Encouraging the Use of Native Planting in Commercial Landscaping
Enforcing ordinances for including more native plants in communal spaces is one way in which cities are attempting to expand their green infrastructure. Native plants bring many benefits to commercial landscaping and yet, in southern and southwestern states of the US, increasing building development has resulted in them struggling to survive.
Well-maintained and attractive native planting in commercial landscaping can enhance the appearance of a community and help businesses make a good first impression. Native plants, shrubs and trees not only add interest to commercial grounds but they are also a good choice for low-maintenance landscaping that will thrive in local conditions.
Landscaping in Louisiana’s Subtropical Climate
As well as creating a good first impression, landscaping that includes native plants is more likely to flourish. Native plants can help to stabilize the soil around lush lawns, filter and drain excess water, purify the air and support essential pollinators.
Louisiana has a humid subtropical climate and, in Baton Rouge, experience of working with the unique weather systems helps commercial gardeners to choose plants and landscapes that thrive in the region. As well as growing well, native plants can improve ecosystems and help to develop greater biodiversity.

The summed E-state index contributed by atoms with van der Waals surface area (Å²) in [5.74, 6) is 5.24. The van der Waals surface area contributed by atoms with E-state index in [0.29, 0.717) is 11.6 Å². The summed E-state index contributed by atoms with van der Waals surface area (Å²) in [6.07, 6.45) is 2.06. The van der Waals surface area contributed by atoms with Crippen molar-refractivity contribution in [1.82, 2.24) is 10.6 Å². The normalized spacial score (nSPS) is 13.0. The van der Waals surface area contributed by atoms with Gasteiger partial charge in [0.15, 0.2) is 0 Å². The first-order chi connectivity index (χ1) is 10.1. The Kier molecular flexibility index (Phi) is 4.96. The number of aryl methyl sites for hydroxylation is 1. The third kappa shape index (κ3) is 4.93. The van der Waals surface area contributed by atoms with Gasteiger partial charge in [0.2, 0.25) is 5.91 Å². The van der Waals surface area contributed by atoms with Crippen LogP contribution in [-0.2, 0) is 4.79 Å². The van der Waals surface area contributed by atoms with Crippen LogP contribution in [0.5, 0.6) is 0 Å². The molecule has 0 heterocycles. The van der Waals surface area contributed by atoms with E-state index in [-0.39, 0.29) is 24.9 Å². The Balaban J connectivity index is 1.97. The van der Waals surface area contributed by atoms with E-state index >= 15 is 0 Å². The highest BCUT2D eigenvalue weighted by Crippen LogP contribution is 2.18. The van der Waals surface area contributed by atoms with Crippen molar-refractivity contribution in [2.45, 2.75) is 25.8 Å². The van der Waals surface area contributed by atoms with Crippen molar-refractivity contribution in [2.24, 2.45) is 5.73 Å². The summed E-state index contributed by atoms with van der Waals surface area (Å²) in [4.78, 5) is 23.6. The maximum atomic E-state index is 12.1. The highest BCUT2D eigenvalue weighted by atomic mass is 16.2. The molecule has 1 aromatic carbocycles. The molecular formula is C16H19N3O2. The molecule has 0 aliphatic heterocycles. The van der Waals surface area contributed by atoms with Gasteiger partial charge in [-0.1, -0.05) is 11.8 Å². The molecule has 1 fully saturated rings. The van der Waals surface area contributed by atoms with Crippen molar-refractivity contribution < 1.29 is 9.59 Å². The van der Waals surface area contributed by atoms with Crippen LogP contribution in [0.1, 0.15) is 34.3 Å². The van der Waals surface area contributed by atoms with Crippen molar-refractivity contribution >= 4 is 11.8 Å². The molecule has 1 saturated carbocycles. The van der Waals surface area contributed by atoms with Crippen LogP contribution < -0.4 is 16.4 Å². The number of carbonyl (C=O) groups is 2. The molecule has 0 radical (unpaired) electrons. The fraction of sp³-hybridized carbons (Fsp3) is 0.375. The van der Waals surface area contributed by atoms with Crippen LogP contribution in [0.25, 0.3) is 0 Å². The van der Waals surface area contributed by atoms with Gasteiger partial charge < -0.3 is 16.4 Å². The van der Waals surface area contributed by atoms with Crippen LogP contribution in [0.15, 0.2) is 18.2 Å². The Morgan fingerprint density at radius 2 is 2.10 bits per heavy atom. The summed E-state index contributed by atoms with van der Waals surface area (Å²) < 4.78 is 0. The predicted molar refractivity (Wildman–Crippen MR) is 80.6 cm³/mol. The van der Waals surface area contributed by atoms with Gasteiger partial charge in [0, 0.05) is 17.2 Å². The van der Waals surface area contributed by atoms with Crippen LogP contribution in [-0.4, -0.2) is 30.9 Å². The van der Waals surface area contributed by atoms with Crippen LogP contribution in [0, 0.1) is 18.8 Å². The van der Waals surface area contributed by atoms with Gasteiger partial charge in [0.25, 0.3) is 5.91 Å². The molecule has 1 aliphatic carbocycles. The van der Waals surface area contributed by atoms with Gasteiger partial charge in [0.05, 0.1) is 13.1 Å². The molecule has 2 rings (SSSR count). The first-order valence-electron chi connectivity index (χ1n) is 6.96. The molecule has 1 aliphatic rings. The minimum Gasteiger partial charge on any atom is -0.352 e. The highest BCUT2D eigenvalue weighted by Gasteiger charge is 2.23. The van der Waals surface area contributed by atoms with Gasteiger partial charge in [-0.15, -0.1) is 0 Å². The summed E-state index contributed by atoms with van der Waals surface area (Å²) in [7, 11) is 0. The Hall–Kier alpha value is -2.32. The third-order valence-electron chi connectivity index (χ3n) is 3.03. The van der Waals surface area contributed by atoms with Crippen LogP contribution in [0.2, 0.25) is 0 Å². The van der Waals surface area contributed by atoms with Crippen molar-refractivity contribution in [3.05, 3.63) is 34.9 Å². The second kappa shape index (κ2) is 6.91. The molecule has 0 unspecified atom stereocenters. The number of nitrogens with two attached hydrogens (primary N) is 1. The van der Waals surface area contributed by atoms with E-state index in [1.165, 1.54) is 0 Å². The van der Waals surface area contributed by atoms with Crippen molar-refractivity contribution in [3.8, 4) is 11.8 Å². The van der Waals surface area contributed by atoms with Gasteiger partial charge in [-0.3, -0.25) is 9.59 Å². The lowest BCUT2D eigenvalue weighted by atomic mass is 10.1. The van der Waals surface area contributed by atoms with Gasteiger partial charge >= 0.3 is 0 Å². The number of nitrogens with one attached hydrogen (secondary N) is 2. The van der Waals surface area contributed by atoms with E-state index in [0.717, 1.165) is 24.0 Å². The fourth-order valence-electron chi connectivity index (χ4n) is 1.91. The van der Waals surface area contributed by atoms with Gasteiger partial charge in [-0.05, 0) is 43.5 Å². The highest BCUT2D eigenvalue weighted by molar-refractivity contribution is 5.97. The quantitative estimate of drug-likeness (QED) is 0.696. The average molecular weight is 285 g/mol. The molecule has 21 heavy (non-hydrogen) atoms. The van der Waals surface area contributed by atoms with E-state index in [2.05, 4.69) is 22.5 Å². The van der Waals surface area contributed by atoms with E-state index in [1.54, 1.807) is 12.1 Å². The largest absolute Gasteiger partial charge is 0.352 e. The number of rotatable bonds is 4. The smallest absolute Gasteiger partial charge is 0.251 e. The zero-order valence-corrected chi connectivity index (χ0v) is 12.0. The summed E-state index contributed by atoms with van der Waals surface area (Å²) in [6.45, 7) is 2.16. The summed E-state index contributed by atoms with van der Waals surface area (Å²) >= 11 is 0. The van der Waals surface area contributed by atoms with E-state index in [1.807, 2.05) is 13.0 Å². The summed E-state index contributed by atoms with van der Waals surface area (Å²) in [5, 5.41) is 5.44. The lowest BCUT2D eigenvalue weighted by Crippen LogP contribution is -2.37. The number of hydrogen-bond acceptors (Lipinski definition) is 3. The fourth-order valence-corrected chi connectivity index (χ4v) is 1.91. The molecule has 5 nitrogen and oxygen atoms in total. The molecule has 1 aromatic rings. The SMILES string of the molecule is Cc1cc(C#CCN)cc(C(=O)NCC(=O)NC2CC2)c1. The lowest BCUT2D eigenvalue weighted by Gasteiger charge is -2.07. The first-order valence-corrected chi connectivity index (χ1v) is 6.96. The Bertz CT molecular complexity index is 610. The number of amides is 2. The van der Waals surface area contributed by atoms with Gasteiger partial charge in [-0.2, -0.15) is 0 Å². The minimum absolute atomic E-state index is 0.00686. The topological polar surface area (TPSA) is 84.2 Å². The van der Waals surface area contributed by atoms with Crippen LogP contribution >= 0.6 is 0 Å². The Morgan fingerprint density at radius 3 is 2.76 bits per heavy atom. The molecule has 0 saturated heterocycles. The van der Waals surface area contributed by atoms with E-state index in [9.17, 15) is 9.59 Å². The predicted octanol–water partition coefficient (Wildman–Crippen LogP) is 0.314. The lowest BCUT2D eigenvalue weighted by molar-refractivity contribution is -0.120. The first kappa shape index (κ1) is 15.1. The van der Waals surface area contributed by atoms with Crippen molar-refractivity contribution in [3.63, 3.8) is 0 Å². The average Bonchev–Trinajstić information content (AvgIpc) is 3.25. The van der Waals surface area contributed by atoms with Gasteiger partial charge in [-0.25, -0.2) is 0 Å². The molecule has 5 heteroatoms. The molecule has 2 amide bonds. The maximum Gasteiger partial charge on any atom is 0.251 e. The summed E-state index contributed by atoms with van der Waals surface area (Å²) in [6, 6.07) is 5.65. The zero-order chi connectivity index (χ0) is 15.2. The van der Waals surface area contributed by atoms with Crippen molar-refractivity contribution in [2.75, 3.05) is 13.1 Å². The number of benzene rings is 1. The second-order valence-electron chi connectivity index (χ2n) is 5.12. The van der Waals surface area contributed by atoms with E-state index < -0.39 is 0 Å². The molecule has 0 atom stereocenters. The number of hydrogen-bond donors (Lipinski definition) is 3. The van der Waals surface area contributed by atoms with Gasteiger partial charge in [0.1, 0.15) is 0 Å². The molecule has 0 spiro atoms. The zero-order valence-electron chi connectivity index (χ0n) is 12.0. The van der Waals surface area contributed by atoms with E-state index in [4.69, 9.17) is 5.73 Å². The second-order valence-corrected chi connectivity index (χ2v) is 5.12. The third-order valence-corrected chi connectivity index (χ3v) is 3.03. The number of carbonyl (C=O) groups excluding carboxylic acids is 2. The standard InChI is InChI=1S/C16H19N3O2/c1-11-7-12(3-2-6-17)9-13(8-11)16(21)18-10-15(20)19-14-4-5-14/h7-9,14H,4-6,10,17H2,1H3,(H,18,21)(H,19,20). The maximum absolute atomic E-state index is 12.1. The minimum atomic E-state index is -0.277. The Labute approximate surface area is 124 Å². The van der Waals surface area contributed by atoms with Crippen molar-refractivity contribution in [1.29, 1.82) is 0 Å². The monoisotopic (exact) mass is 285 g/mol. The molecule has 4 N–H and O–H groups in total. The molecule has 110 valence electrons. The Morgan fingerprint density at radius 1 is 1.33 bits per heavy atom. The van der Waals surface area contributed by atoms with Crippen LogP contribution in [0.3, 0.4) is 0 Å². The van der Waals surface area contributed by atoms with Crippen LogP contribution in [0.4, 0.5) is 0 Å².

In order to further encourage the use of native plants, the Louisiana Native Plant Society is now awarding certificates to property owners and organizations to recognize the use of more indigenous plants in their outdoor spaces.
Enhancing Florida Districts with Native Planting
In Florida, communities are fighting against the spread of unsightly urban developments that are increasingly spoiling the local landscape. Commissioners from Hillsborough County in the Tampa Bay region have recently agreed to a plan to preserve more rural characteristics and impose regulations on commercial developments for fencing and other architectural elements.
The plan will also include requirements for the inclusion of native plants in commercial landscaping designs. With diverse natural ecosystems ranging from wetlands to coastal areas, native plants to suit each region of Florida vary.
The Florida-Friendly native planting in commercial landscaping Program provides advice, training and educational services to help both residents and business owners throughout the state to create and manage more environmentally-friendly grounds. The benefits of following the principles of the program and using native plants include the reduction of storm runoff, the conservation of water and the creation of habitats for pollinators and other local wildlife.
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Enforcing Policies to Preserve Native Plants in Arizona
An ordinance introduced in 1997 requires developers in Tucson, Arizona to protect at least 50% of native plants growing on the land where construction is to begin. The policy covers 29 plant species and offers special protection to saguaros, a native cacti. Unfortunately, despite the many environmental and economic benefits of preserving native plants such as cacti, the policy remains unenforced.